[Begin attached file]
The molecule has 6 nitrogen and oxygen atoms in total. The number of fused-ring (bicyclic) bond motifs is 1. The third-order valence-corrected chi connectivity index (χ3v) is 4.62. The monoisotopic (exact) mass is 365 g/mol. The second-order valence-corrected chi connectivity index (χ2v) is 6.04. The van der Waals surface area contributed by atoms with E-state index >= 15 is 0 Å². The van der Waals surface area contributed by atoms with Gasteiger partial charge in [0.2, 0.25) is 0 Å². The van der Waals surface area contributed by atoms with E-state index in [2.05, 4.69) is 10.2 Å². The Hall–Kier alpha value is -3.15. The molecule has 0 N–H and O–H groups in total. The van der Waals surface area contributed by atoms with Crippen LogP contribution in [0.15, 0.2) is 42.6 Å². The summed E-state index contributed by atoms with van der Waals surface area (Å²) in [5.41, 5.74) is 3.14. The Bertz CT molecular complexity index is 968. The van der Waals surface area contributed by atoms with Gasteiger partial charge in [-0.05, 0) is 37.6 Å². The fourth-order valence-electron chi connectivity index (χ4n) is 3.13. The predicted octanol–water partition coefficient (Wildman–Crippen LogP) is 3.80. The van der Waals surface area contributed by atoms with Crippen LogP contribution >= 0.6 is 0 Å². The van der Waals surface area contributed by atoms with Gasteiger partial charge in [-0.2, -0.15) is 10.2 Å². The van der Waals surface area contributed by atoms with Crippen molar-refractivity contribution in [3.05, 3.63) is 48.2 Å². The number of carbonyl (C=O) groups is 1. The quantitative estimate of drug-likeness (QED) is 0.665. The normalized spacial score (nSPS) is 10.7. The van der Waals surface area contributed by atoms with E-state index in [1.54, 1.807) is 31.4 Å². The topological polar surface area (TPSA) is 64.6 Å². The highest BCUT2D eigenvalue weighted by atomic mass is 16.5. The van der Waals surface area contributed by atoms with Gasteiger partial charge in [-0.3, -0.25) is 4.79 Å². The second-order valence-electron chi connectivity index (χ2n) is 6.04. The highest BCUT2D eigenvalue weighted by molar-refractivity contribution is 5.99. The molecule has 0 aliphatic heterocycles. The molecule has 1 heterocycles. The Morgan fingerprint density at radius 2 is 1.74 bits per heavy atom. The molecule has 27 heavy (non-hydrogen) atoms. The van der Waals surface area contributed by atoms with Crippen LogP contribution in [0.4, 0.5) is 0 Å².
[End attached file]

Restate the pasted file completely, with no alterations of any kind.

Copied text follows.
The molecule has 6 nitrogen and oxygen atoms in total. The number of fused-ring (bicyclic) bond motifs is 1. The third-order valence-corrected chi connectivity index (χ3v) is 4.62. The monoisotopic (exact) mass is 365 g/mol. The second-order valence-corrected chi connectivity index (χ2v) is 6.04. The van der Waals surface area contributed by atoms with E-state index >= 15 is 0 Å². The van der Waals surface area contributed by atoms with Gasteiger partial charge in [0.2, 0.25) is 0 Å². The van der Waals surface area contributed by atoms with E-state index in [2.05, 4.69) is 10.2 Å². The Hall–Kier alpha value is -3.15. The molecule has 0 N–H and O–H groups in total. The van der Waals surface area contributed by atoms with Crippen LogP contribution in [0.15, 0.2) is 42.6 Å². The summed E-state index contributed by atoms with van der Waals surface area (Å²) in [5.41, 5.74) is 3.14. The Bertz CT molecular complexity index is 968. The van der Waals surface area contributed by atoms with Gasteiger partial charge in [-0.05, 0) is 37.6 Å². The fourth-order valence-electron chi connectivity index (χ4n) is 3.13. The predicted octanol–water partition coefficient (Wildman–Crippen LogP) is 3.80. The van der Waals surface area contributed by atoms with Crippen LogP contribution >= 0.6 is 0 Å². The van der Waals surface area contributed by atoms with Gasteiger partial charge in [-0.2, -0.15) is 10.2 Å². The van der Waals surface area contributed by atoms with Crippen molar-refractivity contribution in [3.05, 3.63) is 48.2 Å². The number of carbonyl (C=O) groups is 1. The quantitative estimate of drug-likeness (QED) is 0.665. The normalized spacial score (nSPS) is 10.7. The van der Waals surface area contributed by atoms with E-state index in [1.54, 1.807) is 31.4 Å². The topological polar surface area (TPSA) is 64.6 Å². The highest BCUT2D eigenvalue weighted by atomic mass is 16.5. The van der Waals surface area contributed by atoms with Gasteiger partial charge in [-0.3, -0.25) is 4.79 Å². The second-order valence-electron chi connectivity index (χ2n) is 6.04. The highest BCUT2D eigenvalue weighted by molar-refractivity contribution is 5.99. The molecule has 0 aliphatic heterocycles. The molecule has 1 heterocycles. The Morgan fingerprint density at radius 2 is 1.74 bits per heavy atom. The molecule has 27 heavy (non-hydrogen) atoms. The van der Waals surface area contributed by atoms with Crippen LogP contribution in [0.4, 0.5) is 0 Å².